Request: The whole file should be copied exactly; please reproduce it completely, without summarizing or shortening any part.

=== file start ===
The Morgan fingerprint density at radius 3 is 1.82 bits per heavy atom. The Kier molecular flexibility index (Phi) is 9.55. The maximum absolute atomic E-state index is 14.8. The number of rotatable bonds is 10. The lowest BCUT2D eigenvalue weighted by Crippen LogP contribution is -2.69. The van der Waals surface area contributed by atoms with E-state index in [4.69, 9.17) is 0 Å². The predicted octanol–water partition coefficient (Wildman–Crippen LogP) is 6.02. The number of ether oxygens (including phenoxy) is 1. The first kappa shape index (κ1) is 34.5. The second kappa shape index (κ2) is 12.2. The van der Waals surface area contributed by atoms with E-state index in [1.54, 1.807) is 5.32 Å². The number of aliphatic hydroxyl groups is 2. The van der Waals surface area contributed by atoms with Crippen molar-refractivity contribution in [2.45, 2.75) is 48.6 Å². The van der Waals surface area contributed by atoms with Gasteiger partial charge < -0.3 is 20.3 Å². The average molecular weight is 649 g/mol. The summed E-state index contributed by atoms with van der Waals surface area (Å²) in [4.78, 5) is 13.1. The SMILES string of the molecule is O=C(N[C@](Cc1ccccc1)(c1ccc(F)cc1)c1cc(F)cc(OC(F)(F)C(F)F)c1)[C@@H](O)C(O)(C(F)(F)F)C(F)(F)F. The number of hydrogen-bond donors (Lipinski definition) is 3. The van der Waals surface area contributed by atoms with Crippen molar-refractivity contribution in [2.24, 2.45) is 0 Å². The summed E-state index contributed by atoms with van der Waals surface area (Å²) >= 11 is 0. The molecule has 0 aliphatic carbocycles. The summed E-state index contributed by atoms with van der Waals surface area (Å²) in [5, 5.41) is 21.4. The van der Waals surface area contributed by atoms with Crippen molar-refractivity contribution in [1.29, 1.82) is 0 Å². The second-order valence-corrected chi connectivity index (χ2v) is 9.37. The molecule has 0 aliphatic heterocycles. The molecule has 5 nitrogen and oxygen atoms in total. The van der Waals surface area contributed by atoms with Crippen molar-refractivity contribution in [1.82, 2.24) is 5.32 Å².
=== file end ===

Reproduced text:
The Morgan fingerprint density at radius 3 is 1.82 bits per heavy atom. The Kier molecular flexibility index (Phi) is 9.55. The maximum absolute atomic E-state index is 14.8. The number of rotatable bonds is 10. The lowest BCUT2D eigenvalue weighted by Crippen LogP contribution is -2.69. The van der Waals surface area contributed by atoms with E-state index in [4.69, 9.17) is 0 Å². The predicted octanol–water partition coefficient (Wildman–Crippen LogP) is 6.02. The number of ether oxygens (including phenoxy) is 1. The first kappa shape index (κ1) is 34.5. The second kappa shape index (κ2) is 12.2. The van der Waals surface area contributed by atoms with E-state index in [1.54, 1.807) is 5.32 Å². The number of aliphatic hydroxyl groups is 2. The van der Waals surface area contributed by atoms with Crippen molar-refractivity contribution in [2.45, 2.75) is 48.6 Å². The van der Waals surface area contributed by atoms with Gasteiger partial charge < -0.3 is 20.3 Å². The average molecular weight is 649 g/mol. The summed E-state index contributed by atoms with van der Waals surface area (Å²) in [4.78, 5) is 13.1. The SMILES string of the molecule is O=C(N[C@](Cc1ccccc1)(c1ccc(F)cc1)c1cc(F)cc(OC(F)(F)C(F)F)c1)[C@@H](O)C(O)(C(F)(F)F)C(F)(F)F. The number of hydrogen-bond donors (Lipinski definition) is 3. The van der Waals surface area contributed by atoms with Crippen molar-refractivity contribution in [2.24, 2.45) is 0 Å². The summed E-state index contributed by atoms with van der Waals surface area (Å²) >= 11 is 0. The molecule has 0 aliphatic carbocycles. The summed E-state index contributed by atoms with van der Waals surface area (Å²) in [5, 5.41) is 21.4. The van der Waals surface area contributed by atoms with Crippen molar-refractivity contribution in [1.29, 1.82) is 0 Å². The second-order valence-corrected chi connectivity index (χ2v) is 9.37. The molecule has 0 aliphatic heterocycles. The molecule has 5 nitrogen and oxygen atoms in total. The van der Waals surface area contributed by atoms with Crippen molar-refractivity contribution in [1.82, 2.24) is 5.32 Å².